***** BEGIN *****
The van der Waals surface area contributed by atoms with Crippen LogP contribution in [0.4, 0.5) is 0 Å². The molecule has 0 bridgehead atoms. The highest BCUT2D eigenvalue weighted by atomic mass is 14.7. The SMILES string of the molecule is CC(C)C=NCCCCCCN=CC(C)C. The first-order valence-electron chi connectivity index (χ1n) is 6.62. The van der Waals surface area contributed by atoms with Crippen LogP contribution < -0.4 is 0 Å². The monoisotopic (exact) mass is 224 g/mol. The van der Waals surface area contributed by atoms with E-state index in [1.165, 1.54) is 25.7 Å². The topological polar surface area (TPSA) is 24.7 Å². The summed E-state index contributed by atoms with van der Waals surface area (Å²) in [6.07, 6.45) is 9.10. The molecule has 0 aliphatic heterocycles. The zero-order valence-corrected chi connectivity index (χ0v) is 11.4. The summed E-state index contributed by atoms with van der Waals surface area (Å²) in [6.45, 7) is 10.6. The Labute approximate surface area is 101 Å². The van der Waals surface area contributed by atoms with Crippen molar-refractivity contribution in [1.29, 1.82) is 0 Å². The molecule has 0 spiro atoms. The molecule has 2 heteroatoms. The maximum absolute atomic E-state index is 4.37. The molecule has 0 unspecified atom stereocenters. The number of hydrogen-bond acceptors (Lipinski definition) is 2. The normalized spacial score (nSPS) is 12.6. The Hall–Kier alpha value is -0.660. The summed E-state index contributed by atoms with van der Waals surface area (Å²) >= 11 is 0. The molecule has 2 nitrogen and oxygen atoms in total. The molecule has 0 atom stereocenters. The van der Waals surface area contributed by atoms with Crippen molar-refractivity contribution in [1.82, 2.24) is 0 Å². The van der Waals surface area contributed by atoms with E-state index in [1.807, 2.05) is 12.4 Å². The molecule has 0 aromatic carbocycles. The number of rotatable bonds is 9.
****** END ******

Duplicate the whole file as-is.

The van der Waals surface area contributed by atoms with Crippen LogP contribution in [0.4, 0.5) is 0 Å². The molecule has 0 bridgehead atoms. The highest BCUT2D eigenvalue weighted by atomic mass is 14.7. The SMILES string of the molecule is CC(C)C=NCCCCCCN=CC(C)C. The first-order valence-electron chi connectivity index (χ1n) is 6.62. The van der Waals surface area contributed by atoms with Crippen LogP contribution < -0.4 is 0 Å². The monoisotopic (exact) mass is 224 g/mol. The van der Waals surface area contributed by atoms with E-state index in [1.165, 1.54) is 25.7 Å². The topological polar surface area (TPSA) is 24.7 Å². The summed E-state index contributed by atoms with van der Waals surface area (Å²) in [6.07, 6.45) is 9.10. The molecule has 0 aliphatic heterocycles. The zero-order valence-corrected chi connectivity index (χ0v) is 11.4. The summed E-state index contributed by atoms with van der Waals surface area (Å²) in [6.45, 7) is 10.6. The Labute approximate surface area is 101 Å². The van der Waals surface area contributed by atoms with Crippen molar-refractivity contribution in [1.29, 1.82) is 0 Å². The molecule has 0 spiro atoms. The molecule has 2 heteroatoms. The maximum absolute atomic E-state index is 4.37. The molecule has 0 unspecified atom stereocenters. The number of hydrogen-bond acceptors (Lipinski definition) is 2. The normalized spacial score (nSPS) is 12.6. The Hall–Kier alpha value is -0.660. The summed E-state index contributed by atoms with van der Waals surface area (Å²) >= 11 is 0. The molecule has 2 nitrogen and oxygen atoms in total. The molecule has 0 atom stereocenters. The van der Waals surface area contributed by atoms with Crippen molar-refractivity contribution in [1.82, 2.24) is 0 Å². The van der Waals surface area contributed by atoms with E-state index in [1.807, 2.05) is 12.4 Å². The molecule has 0 aromatic carbocycles. The number of rotatable bonds is 9.